Mike Wattel won his first World Series of Poker gold bracelet back in 1999, taking down a $1,500 Omaha eight-or-better event. The mixed-games specialist from Chandler, Arizona then spent the next 18 years trying for bracelet no. 2, coming close time and time again.
Between 2000 and 2016, Wattel added 24 top-ten appearances to his WSOP poker resume, including four runner-up finishes, but the second bracelet eluded him. Early Monday morning, however, the 46-year-old poker pro was able to shake the monkey off his back to take down the $10,000 stud championship event and the $245,541 first-place prize.
“It’s been a long time,” said Wattel. “I was wondering if the second one was ever coming. Yeah, the second one’s better than the first. I just feel relieved. I finally won one again.”
Despite a modest field size of just 88 players, the final table attracted a lot of attention from the poker world because of the stacked line up, and of course, the presence of runner-up Chris “Jesus” Ferguson.
Ferguson, who was one of a handful of men behind what the U.S. government said was a “global Ponzi scheme” with Full Tilt Poker, has been a highly controversial figure at the summer series since making his return in 2016.
This summer has been particularly tense as Ferguson competes for the WSOP Player of the Year title. The five-time bracelet winner has cashed 16 times, making two final tables, for a total of $376,203.
The final table also featured John Monnette (5th), who is also among those gunning for WSOP POY honors. Monnette has cashed 14 times, made four final tables and won his third overall bracelet in the $10,000 2-7 lowball draw championship.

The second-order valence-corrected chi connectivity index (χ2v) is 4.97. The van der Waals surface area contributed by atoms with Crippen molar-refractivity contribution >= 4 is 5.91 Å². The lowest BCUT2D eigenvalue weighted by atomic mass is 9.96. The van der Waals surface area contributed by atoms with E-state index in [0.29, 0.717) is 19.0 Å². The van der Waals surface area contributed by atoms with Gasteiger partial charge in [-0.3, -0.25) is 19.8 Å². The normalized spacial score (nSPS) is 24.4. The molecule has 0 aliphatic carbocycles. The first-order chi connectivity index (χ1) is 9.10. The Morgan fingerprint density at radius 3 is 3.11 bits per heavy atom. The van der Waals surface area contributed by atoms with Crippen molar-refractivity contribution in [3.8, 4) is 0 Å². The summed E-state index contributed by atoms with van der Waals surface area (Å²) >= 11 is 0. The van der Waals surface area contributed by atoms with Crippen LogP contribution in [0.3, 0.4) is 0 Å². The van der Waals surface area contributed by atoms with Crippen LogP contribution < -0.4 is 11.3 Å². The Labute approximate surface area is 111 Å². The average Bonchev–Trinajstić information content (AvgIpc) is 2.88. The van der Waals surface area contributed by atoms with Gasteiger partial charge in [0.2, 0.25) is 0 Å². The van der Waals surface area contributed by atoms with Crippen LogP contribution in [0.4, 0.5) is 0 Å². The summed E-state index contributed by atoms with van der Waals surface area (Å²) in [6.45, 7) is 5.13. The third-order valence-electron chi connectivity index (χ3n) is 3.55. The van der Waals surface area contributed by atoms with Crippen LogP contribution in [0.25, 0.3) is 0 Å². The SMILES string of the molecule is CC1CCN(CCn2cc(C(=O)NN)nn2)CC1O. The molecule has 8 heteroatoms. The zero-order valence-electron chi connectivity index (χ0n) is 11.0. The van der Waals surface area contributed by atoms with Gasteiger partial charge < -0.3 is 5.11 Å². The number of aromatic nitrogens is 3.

Perhaps the only player at the final table with a more impressive summer was Bryce Yockey (6th). Yockey only has five cashes, but he’s made the most of them. He started off by finishing fifth in the $1,500 Millionaire Maker for $317,544. Then he won his first bracelet and $511,147 in the $10,000 pot-limit Omaha eight-or-better event. Last week, he took fifth in the $25,000 pot-limit Omaha championship for another $270,242 and his most recent final-table appearance earned him $40,066.
Other notables to make the money included Perry Friedman (3rd), Shaun Deeb (7th), David Benyamine (8th), Randy Ohel (10th), Jason Mercier (11th), Todd Brunson (13th), and Shirley Rosario (14th).
Here’s a look at the final table results.
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For more coverage from the summer series, visit the 2017 WSOP landing page complete with a full schedule, news, player interviews and event recaps.